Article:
Political chasm to follow Chávez send-off
The coffin of deceased Venezuelan leader Hugo Chávez is driven through the streets of Caracas. Photograph: Carlos Carcia/Reuters
Analysis:Such was his dominance of Venezuela’s political scene during 14 years in power, it was perhaps inevitable that the country’s first steps following the death of Hugo Chávez would be uncertain.
According to Chávez’s own constitution, on his death power should have passed to the head of the national assembly, Diosdado Cabello, who would have been charged with organising new elections within 30 days.
However, on Tuesday night, foreign minister Elías Juau said executive authority now rested with Venezuela’s vice-president, Nicolás Maduro. Juau promised elections but there has been no announcement on a possible date, which will probably have to wait until after tomorrow’s state funeral.
A former union leader Maduro represents the civilian, left-wing branch of the Bolivarian Revolution and is close to the Castro regime in Cuba. Before his final trip to Cuba for treatment on his cancer, Chávez told supporters in a televised address they were to vote for Maduro if he was unable to return to power. Juau’s statement on Tuesday could indicate that Chávez’s movement is rallying around his anointed candidate.
Alternatively, the disregard for constitutional propriety could indicate the ascendancy of Maduro’s supporters over the military men gathered around the ambitious Cabello. His exclusion from the interim executive power granted him by the constitution may have been designed to prevent these more nationalist elements from launching a power grab.
Seeking signs of division
The opposition will be desperate for signs of division within Chavismo’s ranks now that its leader is dead. Despite widespread corruption, violence and economic waste, it lost last October’s presidential election by 10 points – more than 1½ million votes – and knows winning a new contest will be difficult in the wake of what will be an emotional send-off for a leader who, for all his failings, placed the poor majority at the centre of the state’s concerns.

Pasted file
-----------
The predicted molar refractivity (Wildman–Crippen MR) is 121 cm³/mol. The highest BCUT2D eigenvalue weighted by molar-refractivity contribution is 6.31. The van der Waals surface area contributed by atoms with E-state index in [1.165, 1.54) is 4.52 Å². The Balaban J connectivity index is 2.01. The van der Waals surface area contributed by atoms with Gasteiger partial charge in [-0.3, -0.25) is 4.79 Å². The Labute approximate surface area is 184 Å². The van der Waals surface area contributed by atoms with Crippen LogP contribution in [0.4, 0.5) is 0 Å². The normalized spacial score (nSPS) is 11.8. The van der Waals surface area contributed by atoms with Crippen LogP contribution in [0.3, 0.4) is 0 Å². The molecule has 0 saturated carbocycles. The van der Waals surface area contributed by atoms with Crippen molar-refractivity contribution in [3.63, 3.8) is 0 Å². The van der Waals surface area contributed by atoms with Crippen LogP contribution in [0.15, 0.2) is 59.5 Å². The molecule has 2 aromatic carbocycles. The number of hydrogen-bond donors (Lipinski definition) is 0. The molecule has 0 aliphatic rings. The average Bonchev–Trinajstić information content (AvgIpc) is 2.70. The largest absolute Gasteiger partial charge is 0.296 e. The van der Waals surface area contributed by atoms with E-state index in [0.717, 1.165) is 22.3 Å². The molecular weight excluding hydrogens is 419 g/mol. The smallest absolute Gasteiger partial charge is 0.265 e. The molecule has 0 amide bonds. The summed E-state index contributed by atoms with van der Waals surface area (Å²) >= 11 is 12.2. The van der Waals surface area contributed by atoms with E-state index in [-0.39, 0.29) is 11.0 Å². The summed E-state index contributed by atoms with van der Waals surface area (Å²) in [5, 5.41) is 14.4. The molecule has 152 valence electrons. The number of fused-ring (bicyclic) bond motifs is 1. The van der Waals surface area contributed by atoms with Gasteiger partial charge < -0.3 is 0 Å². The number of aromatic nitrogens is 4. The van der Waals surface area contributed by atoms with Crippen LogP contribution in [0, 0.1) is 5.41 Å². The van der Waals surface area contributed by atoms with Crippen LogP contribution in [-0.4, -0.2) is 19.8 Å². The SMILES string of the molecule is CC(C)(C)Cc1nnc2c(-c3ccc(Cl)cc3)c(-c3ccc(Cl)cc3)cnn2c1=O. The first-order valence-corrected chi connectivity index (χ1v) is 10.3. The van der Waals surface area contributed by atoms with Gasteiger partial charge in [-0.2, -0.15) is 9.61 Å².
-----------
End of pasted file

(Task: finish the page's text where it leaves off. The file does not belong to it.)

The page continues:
But the opposition would be foolish to assume chavismo will disintegrate without its founder to unify its competing components. These have strong motives to continue to work together.
Control of the state, and with it the country’s oil, for 14 years led to power and wealth for many leading Chavistas. Despite its claims to be socialist, the Bolivarian Revolution created many dubious fortunes. The so-called Boligarchs will be loath to account for this wealth should the opposition weaken their grip on the presidential palace and the control over the courts.
Rich political legacy
To help hold on to power they can mobilise a rich political legacy. For all his economic mismanagement and authoritarian traits, Chávez’s redistribution of the oil wealth to the country’s poor was electorally unbeatable in his lifetime. Peronism’s successes in Argentina in the decades after the death of its founder, Juan Domingo Perón, show how a charismatic leader’s legacy can help sustain a political movement long after he is gone.
As a candidate, Maduro will lack the Chávez charisma but so does Henrique Capriles, the man an ailing Chávez beat in October and who is most likely to be the opposition candidate in new elections. While hoping for divisions in the government ranks, Capriles must also keep his coalition together. It is a ragbag that includes corrupt traditional party bosses, right-wing neoliberals and left-wing groupings critical of Chávez who were only united in their desperation to bring to an end his grip on power.
The battle for power will be intense but the prize is dubious. The winner will control an enormous system of oil-financed patronage and an economic mess.